Many ideas explain when drug abuse becomes addiction, so people who use addictive substances find it difficult to determine if they are actually addicts. For example, alcohol is one of the most commonly abused substances, partially because most societies accept its use, so alcoholism is difficult to identify precisely. Sometimes, people who abuse alcohol in high quantities believe that addiction only applies to the...

Should I Get a Second Opinion On My Mental Health Diagnosis?

Getting a second opinion on a mental health diagnosis is becoming more and more popular, and for good reason. Mental health disorders are tough to diagnose. They are ambiguous because they are not detected by a blood test, brain scan or other tangible confirmation. Mental health disorders are diagnosed by symptoms and because of this, there is a great deal of room for error. Individuals may not notice certain...

Can you Be Mentally Addicted to a Substance Without Physical Dependence?

Drug addiction is the result of an emotional and physical dependence on a drug. Some drugs produce greater levels of physical dependence, while others produce emotional dependence only. Opiate drugs, like prescription painkillers, produce both physical dependence on the drug and emotional addiction to the feelings of euphoria the drug produces. No matter the type of habit-forming substance used, there is a potential...

PTSD and Medical Emergencies

Posttraumatic stress disorder (PTSD) affects the brain with both psychological and physiological problems. Medical emergencies can cause PTSD, and they can also trigger symptoms of previous traumas. For instance, a Vietnam veteran might experience flashbacks after a car accident 30 years after his battlefield experiences; someone experiencing a heart attack may suffer from symptoms of PTSD long after the medical...

How Important Is It to Recognize Your Risk Factors for Mental Health Conditions?

The American Psychological Association (APA) defines your mental health as your state of well-being in which you recognize your own abilities, can work productively, cope with life’s stresses and make a contribution to your community. When you are in a positive mental state, you feel good about yourself, your relationships and your ability to meet challenges that come your way in everyday life. Any number of...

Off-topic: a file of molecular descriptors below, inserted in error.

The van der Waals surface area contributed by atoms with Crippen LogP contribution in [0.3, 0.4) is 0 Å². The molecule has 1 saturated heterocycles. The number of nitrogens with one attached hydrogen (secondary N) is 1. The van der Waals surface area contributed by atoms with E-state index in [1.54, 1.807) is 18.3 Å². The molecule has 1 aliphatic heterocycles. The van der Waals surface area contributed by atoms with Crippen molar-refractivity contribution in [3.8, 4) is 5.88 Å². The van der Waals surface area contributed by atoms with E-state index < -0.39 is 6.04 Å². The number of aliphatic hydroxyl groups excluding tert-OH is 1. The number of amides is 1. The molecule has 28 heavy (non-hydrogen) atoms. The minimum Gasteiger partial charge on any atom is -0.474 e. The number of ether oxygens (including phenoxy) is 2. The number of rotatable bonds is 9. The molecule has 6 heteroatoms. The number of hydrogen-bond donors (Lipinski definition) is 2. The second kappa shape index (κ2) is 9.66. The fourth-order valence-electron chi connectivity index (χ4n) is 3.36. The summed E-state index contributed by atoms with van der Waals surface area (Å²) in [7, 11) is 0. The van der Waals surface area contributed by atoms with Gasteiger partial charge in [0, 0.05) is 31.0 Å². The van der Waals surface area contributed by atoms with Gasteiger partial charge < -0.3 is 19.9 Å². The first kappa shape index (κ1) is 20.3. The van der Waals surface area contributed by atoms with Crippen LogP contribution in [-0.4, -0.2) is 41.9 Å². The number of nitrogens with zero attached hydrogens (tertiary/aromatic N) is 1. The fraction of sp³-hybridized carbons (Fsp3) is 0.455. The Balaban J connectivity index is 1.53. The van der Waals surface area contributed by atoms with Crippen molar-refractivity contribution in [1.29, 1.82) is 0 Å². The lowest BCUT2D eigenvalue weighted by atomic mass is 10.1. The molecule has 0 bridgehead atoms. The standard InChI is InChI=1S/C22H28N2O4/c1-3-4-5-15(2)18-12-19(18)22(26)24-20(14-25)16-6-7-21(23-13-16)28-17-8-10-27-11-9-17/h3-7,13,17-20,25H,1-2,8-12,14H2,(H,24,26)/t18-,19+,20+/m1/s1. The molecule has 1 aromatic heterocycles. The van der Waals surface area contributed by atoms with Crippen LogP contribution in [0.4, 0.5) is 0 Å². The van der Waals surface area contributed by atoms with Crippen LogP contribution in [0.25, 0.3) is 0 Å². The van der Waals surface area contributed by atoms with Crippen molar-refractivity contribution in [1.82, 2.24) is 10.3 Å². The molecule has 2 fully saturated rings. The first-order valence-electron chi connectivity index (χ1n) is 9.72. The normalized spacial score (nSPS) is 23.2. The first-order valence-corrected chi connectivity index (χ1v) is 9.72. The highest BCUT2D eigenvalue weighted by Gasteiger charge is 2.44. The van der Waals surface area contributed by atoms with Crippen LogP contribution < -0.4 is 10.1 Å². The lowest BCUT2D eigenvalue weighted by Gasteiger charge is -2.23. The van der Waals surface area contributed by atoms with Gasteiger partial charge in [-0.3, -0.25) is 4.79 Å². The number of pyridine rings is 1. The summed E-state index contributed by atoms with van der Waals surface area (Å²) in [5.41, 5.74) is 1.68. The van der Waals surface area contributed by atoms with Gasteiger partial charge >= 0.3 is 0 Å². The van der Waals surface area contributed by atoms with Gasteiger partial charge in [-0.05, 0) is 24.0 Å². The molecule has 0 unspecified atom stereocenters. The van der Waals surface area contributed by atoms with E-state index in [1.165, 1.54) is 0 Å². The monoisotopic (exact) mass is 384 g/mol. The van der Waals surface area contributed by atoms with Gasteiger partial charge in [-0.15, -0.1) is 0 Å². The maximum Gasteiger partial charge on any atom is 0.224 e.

Can Improving Interpersonal Communication Skills Help Recovery?

Many addicted individuals have poor communication skills. In fact, undeveloped social skills are often root causes of substance abuse. For example, some people believe that they can only socialize or party when they are intoxicated because using helps them temporarily escape feelings of anxiety and depression. Other individuals may interact with ease under ordinary circumstances, but their ability to connect with...

Should I Get a Second Opinion on My Mental Health Diagnosis?

Getting a second opinion on a mental health diagnosis is becoming more and more popular, and for good reason. Mental health disorders are tough to diagnose; they are ambiguous and cannot be detected by a blood test, brain scan or other objective standard. Because of this problem, mental health disorders are diagnosed by symptoms, which leaves great room for error. In fact, people may not notice certain symptoms or...

What Does It Mean to Be In Recovery?

What is recovery? Is it a destination, goal, method or something entirely different? The term is widely used throughout the healthcare system, but when applied to substance addiction, recovery has specific meaning and measurements. In 2007, The Journal of Substance Abuse Treatment published “What Is Recovery?” that defined it as a “voluntarily maintained lifestyle characterized by sobriety, personal health and...

What Are Behavioral Health Conditions?

The difference between a behavioral health condition and another mental health disorder may be subtle, but some behavioral health conditions require a unique type of treatment. Behavioral health conditions are mental disorders that affect the way people behave, but these issues can be treated through therapy and sometimes medication. A user’s behavior can improve over time, but usually only with professional care....

How Open Discussion of Mental Health Disorders Can Prevent Addiction

The National Alliance on Mental Illness reports that one in four adults experiences mental illness in a given year. That equals over 61 million people. The NAMI also reports that over nine million people have both a mental health problem and an addiction to drugs. Stigmas Associated with Mental Illness Despite their prevalence in the U.S. and other countries, mental health disorders are stigmatized, stereotyped and...

« Previous Entries Next Entries »